Fired Fire Chief Kelvin Cochran Wins Lawsuit Against Atlanta
Just before Christmas, a Federal district court ruled in the case of Cochran v City of Atlanta, in which Fire Chief Kelvin Cochran had claimed he was fired because he did nothing more than write a book — one that included a page with his Christian beliefs about homosexuality.
You’d be forgiven for not realizing that, given that the ruling on the three-year-old case seems to have garnered little to no press attention, despite its potentially significant impact on religious liberty.
Part of the reason for the seeming indifference may be the ruling itself. The court denied most of Cochran’s constitutional claims but found in his favor on the unconstitutionality of the City’s policies requiring “pre-clearance” before writing a book. (That apparent ambiguity may be why some outlets appear to have said the Court “sided with Atlanta,” which belies the fact Atlanta was defending and did not prevail in its defense — meaning the Court actually sided with Cochran.)
In its legal filings, the City claimed it fired Cochran because of the issue of pre-clearance — and not because of his beliefs. Thus, on what even the City admits was the core constitutional issue related to his firing, Cochran won.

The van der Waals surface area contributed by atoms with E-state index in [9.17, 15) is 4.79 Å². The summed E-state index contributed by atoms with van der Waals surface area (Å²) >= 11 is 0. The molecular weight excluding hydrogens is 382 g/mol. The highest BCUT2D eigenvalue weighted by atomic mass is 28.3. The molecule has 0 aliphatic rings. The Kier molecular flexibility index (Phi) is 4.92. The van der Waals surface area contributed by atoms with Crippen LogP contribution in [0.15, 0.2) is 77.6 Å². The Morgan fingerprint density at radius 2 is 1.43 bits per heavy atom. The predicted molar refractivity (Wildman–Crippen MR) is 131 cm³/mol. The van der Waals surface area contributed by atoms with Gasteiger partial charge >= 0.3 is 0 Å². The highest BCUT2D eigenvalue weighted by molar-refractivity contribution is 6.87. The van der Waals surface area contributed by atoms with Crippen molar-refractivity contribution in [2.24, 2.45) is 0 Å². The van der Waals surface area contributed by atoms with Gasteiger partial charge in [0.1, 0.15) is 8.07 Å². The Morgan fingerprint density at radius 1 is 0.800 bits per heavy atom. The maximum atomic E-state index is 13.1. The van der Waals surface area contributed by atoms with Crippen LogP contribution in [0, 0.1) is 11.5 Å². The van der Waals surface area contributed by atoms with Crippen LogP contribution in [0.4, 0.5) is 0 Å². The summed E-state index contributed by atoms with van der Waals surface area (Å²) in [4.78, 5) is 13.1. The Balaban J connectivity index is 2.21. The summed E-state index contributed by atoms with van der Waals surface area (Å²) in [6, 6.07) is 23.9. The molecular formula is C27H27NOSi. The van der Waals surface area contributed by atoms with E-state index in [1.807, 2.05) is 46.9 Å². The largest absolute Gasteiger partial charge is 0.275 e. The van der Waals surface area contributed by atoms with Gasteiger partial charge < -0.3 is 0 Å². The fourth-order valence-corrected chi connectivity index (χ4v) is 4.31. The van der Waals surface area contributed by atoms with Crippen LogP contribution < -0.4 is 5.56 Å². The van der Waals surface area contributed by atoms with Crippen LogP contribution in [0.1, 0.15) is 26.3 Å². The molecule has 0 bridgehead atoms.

There is some concern, however, in the way the court tossed out the other constitutional claims. For example, in granting the City’s position on some of the other points, the Court essentially said any individual person’s potential offense — even deceitful and manufactured offense — was sufficient justification for the City to act against Cochran [emphasis added]:
It is also reasonably possible that an employee would have used the book as purported evidence of discriminatory animus going forward, even if that employee did not suffer actual discrimination…
The Court could foresee individuals who might contend their fire department response time was not sufficient because of their sexual orientation or otherwise, regardless of the veracity of that claim.
That asinine logic takes the heckler’s veto — no, the ignoramus’ veto — to a whole new level. The idea that the government should proactively restrict an individual citizen’s liberty because another person might possibly, and falsely, claim discrimination is beyond the pale.
Apply that logic to the military: Should a military officer who is a “known” Christian be allowed to command a unit — if, possibly, one of his subordinates might falsely claim animus or discrimination because of their preferred sexuality?
That’s an argument that should fall on its face, yet it is the one presented as a legal conclusion by a judge. It is also not hypothetical within in the US military.
When the government “prohibits the free exercise thereof” to avoid someone being offended, it tramples on protected human rights to preserve someone’s personal feelings.
For now, it seems Cochran has prevailed on the merits of being fired. Whether the claims against the exercise of his liberties are re-addressed remains to be seen.
With reference to the Religion Clause.